Large Scale Lake Planning
The Machickanee Flowage is an impoundment of the Oconto River located in southeast Oconto County, Wisconsin. The 463 acre pool is maintained by a dam owned by the Oconto Electric Cooperative. Prior to February, 1978, Scott Paper Company had operated an ammonia based sulfite paper mill on the Oconto River about six miles upstream from the Flowage. Organic loading from the mill created unsuitable instream conditions for most fish species; low dissolved oxygen (DO) and subsequent fish kills were common. The mill was cited for wastewater discharge permit noncompliance in 1977 and later agreed to a settlement of which $600,000 was allocated to the Wisconsin Department of Natural Resources (WDNR) to restore the health of the Oconto River. The restoration program began in 1981 and included a three month drawdown of the Machickanee Flowage, chemical treatment for rough fish control, repopulation of fish in the flowage and the Oconto River below the dam, access development and monitoring. The River, and subsequently the Flowage, have since made dramatic improvements. DO was above fish sustainable levels throughout 1992 monitoring and in-lake nutrients were lower than typical for impoundments. Nutrient inflow observed during runoff events was variable but not exceptionally high. Sedimentation estimates varied from near to higher than that typical for impoundments. Sedimentation potential is high (watershed about 1,000 sq mi) but apparently moderated by a largely forested watershed and overall basin morphometry. Plant populations which were once scarce, now grow abundantly and are apparently dominated by Eurasian Milfoil. Recent fish surveys have indicated exceptional growth. Management of the Machickanee Flowage should target continued monitoring, improved recreational access (through aquatic plant harvestjcontrol), reduction of nutrient and sediment inflows to the system and exotic species control and prevention. â¢ Monitoring should be continued to track trends. Event monitoring provided highly variable data and should be continued. Self-Help monitoring should be implemented. - While plant growth provides benefits such as shoreline stabilization, nutrient uptake and fish food and habitat production, populations consist of nuisance levels of few species. Steps need to be taken to create access and edge through plant cover. Plant management should include and emphasize steps to prevent transfer of Eurasian Milfoil from the system and introduction of new exotics to the system. Watershed wide Best Management Practices (BMPs) should be implemented to control nutrient and sediment inputs, but riparian management practices should also be encouraged.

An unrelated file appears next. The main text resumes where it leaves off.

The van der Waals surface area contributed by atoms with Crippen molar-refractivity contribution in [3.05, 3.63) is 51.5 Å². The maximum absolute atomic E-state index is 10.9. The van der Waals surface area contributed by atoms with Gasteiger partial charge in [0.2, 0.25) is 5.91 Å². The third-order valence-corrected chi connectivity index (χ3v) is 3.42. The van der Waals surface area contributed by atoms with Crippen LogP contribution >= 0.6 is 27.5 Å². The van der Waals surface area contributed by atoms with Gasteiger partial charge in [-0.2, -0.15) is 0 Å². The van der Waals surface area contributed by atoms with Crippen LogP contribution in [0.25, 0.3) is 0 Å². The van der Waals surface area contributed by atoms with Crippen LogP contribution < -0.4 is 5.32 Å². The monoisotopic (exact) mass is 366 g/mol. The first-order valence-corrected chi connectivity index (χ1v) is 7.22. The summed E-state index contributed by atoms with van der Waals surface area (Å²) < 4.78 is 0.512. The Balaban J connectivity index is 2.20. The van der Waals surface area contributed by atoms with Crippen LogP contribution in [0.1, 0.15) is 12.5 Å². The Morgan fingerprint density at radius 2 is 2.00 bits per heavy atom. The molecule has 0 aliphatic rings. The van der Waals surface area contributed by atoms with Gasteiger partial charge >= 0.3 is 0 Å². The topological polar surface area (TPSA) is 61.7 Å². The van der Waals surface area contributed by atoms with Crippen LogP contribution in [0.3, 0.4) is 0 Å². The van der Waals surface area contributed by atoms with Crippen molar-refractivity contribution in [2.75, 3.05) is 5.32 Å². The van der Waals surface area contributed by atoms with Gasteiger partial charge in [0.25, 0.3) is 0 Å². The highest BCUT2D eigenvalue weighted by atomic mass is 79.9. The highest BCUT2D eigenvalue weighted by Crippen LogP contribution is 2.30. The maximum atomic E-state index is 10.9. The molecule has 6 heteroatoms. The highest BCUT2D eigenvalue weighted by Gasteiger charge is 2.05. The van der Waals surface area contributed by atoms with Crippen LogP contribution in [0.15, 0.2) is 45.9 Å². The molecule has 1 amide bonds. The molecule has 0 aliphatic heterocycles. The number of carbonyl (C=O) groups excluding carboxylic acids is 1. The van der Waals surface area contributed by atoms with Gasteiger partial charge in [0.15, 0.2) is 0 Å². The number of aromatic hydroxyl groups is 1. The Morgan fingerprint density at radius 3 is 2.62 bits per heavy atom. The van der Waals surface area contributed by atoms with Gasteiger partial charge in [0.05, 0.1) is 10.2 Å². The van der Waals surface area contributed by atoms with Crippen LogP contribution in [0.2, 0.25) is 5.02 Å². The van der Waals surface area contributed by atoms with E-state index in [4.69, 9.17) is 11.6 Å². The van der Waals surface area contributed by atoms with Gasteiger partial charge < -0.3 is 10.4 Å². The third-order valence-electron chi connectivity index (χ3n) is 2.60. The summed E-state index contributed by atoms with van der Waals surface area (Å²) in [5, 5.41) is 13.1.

Assemble and review data, initiate a water monitoring program, monitor agriculture-related nonpoint source loads, conduct macrophyte study, analyze impact of point source polluters. Prepare base maps of the lake and its watershed. Draft final report and disseminate information.
Lake Management Plan Development
Data analysis, report production
Watershed Mapping or Assessment
Aquatic Plant Monitoring or Survey
Monitor Water Quality or Sediment